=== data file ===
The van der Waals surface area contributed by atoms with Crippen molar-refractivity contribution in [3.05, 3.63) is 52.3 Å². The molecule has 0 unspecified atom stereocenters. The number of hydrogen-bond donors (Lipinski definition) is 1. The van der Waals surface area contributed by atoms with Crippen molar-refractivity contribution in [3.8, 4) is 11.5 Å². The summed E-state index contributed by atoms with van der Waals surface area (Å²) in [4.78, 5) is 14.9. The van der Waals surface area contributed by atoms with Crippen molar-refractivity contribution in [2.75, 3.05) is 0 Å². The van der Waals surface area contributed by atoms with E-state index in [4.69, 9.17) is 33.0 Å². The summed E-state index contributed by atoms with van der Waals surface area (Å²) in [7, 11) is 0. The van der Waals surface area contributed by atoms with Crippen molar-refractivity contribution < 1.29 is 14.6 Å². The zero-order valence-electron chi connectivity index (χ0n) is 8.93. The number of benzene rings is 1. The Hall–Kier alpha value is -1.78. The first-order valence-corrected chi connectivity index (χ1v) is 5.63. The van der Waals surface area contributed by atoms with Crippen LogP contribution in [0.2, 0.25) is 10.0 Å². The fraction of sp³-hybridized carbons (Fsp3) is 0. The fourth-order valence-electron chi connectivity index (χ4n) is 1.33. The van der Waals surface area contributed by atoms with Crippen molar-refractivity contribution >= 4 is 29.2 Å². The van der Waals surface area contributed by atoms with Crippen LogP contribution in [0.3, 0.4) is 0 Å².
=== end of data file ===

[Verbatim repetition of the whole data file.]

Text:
The van der Waals surface area contributed by atoms with Crippen molar-refractivity contribution in [3.05, 3.63) is 52.3 Å². The molecule has 0 unspecified atom stereocenters. The number of hydrogen-bond donors (Lipinski definition) is 1. The van der Waals surface area contributed by atoms with Crippen molar-refractivity contribution in [3.8, 4) is 11.5 Å². The summed E-state index contributed by atoms with van der Waals surface area (Å²) in [4.78, 5) is 14.9. The van der Waals surface area contributed by atoms with Crippen molar-refractivity contribution in [2.75, 3.05) is 0 Å². The van der Waals surface area contributed by atoms with E-state index in [4.69, 9.17) is 33.0 Å². The summed E-state index contributed by atoms with van der Waals surface area (Å²) in [7, 11) is 0. The van der Waals surface area contributed by atoms with Crippen molar-refractivity contribution < 1.29 is 14.6 Å². The zero-order valence-electron chi connectivity index (χ0n) is 8.93. The number of benzene rings is 1. The Hall–Kier alpha value is -1.78. The first-order valence-corrected chi connectivity index (χ1v) is 5.63. The van der Waals surface area contributed by atoms with Crippen LogP contribution in [0.2, 0.25) is 10.0 Å². The fraction of sp³-hybridized carbons (Fsp3) is 0. The fourth-order valence-electron chi connectivity index (χ4n) is 1.33. The van der Waals surface area contributed by atoms with Crippen molar-refractivity contribution >= 4 is 29.2 Å². The van der Waals surface area contributed by atoms with Crippen LogP contribution in [0.3, 0.4) is 0 Å².